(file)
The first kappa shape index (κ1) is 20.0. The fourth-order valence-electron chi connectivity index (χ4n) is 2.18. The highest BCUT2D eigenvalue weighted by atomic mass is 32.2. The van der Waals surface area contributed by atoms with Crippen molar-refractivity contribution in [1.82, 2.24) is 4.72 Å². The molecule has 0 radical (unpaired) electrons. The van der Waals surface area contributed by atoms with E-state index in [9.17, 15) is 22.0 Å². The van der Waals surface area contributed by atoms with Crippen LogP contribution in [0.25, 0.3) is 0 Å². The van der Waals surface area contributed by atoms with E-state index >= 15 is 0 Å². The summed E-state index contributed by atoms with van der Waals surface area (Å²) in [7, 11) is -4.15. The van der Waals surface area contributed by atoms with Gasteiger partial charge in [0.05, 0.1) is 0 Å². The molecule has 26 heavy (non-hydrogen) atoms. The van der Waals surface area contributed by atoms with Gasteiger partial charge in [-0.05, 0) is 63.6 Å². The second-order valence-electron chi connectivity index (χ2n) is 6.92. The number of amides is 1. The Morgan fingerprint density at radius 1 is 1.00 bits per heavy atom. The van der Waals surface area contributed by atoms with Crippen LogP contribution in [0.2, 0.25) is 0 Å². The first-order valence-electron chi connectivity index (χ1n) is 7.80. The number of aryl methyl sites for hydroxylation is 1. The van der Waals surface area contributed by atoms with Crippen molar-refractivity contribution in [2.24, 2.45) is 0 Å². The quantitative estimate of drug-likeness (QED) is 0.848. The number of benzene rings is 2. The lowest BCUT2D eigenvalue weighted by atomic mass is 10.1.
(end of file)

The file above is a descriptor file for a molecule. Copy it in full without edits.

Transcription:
The first kappa shape index (κ1) is 20.0. The fourth-order valence-electron chi connectivity index (χ4n) is 2.18. The highest BCUT2D eigenvalue weighted by atomic mass is 32.2. The van der Waals surface area contributed by atoms with Crippen molar-refractivity contribution in [1.82, 2.24) is 4.72 Å². The molecule has 0 radical (unpaired) electrons. The van der Waals surface area contributed by atoms with E-state index in [9.17, 15) is 22.0 Å². The van der Waals surface area contributed by atoms with Crippen LogP contribution in [0.25, 0.3) is 0 Å². The van der Waals surface area contributed by atoms with E-state index >= 15 is 0 Å². The summed E-state index contributed by atoms with van der Waals surface area (Å²) in [7, 11) is -4.15. The van der Waals surface area contributed by atoms with Gasteiger partial charge in [0.05, 0.1) is 0 Å². The molecule has 26 heavy (non-hydrogen) atoms. The van der Waals surface area contributed by atoms with Gasteiger partial charge in [-0.05, 0) is 63.6 Å². The second-order valence-electron chi connectivity index (χ2n) is 6.92. The number of amides is 1. The Morgan fingerprint density at radius 1 is 1.00 bits per heavy atom. The van der Waals surface area contributed by atoms with Crippen LogP contribution in [0.2, 0.25) is 0 Å². The first-order valence-electron chi connectivity index (χ1n) is 7.80. The number of aryl methyl sites for hydroxylation is 1. The van der Waals surface area contributed by atoms with Crippen molar-refractivity contribution in [2.24, 2.45) is 0 Å². The quantitative estimate of drug-likeness (QED) is 0.848. The number of benzene rings is 2. The lowest BCUT2D eigenvalue weighted by atomic mass is 10.1.